Rating: 4 out of 5
While this episode is nowhere near as brilliant as last year's mannequin episode, I do love how concrete the writing was. Each character's goals were met and despite some being skewed just a little, they all had a great Christmas. While it does mess with the Bob's Burgers timeline to have this episode jump through Halloween and Thanksgiving if only momentarily, it all worked out in order to have a satisfying plot in which the family goes on a road trip. It isn't a terribly memorable one, but the mystery is set in motion.
Who is ramming their car and keeping them from getting home for Christmas? Even if it could have presented the character earlier to add more fluid resolution, the result was satisfying unto itself. Gary is short and short tempered, and thus is a great counterpoint to Bob, if just because are in desperate need of getting home. They have a longing to be accepted. While Gary's is more business and Bob's is more family, they are common men with similar problems. His brief moment in the episode did provide nice resolution, but it also felt a little rushed in its overall finite nature.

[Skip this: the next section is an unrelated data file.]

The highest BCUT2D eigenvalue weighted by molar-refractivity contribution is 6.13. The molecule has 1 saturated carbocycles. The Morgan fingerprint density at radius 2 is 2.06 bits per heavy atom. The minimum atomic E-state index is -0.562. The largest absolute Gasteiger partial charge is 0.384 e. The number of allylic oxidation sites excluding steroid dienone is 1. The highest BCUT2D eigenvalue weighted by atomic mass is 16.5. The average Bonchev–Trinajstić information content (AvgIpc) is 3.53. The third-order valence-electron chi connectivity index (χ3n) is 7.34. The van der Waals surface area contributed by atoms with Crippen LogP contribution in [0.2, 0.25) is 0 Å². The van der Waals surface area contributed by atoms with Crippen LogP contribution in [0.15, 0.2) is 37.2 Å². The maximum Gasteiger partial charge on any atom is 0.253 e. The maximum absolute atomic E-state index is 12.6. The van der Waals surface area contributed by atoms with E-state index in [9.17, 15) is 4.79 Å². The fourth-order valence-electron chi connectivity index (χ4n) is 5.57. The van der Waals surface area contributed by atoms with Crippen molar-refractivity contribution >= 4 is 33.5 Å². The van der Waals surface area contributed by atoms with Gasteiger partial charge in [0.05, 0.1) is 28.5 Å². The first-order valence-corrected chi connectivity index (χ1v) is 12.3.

The greatest bit in the whole episode is the subplot with Teddy. In the episode, Louise has a quest to capture Santa. While we never see this happen, the setup is established so that when Teddy shows up and falls for the trap, it almost seems ingenious. From what I gather in the episode, he is a very slow man and he would fall for having cookies and milk with a visit to turn off the stove. His comedic relief was also nice, as him being alone with his thoughts did allow the odd observations to be more humorous.
The only part that didn't make sense was the family dynamic. It is understandable that the kids want to capture Santa, but there was a sense that some borders were pushed in this episode. Not in a risque way, but having an emotional pivot scene right before potential peril for the family didn't seem like the right time to drop a poop joke along with several other crass jokes. It felt like it was playing for laughs in the wrong places and almost made the integrity that Bob's Burgers had been building in the past four years disappear. Luckily, the strange cameo by Gary kept it from feeling too rote.
As a whole, the episode is a great example of pay-off. Even if it doesn't have much to do with Christmas in general, the concept of uniting family against common problems is always great. While the whole buying a tree thing did feel like a stretch, it was fine once everyone got on the road and set everything in motion. We got to see what Christmas away from a house looked like, and it was quite the obnoxious road trip, even if "Jingle Jungle" will be an American classic soon enough (get the National on it). It was the family working together as a dynamic with desires that made this particular episode work. It wasn't entirely clever in its execution, but for the premise alone, it deserves some credit in helping the show to continue to be the strong animated comedy on TV.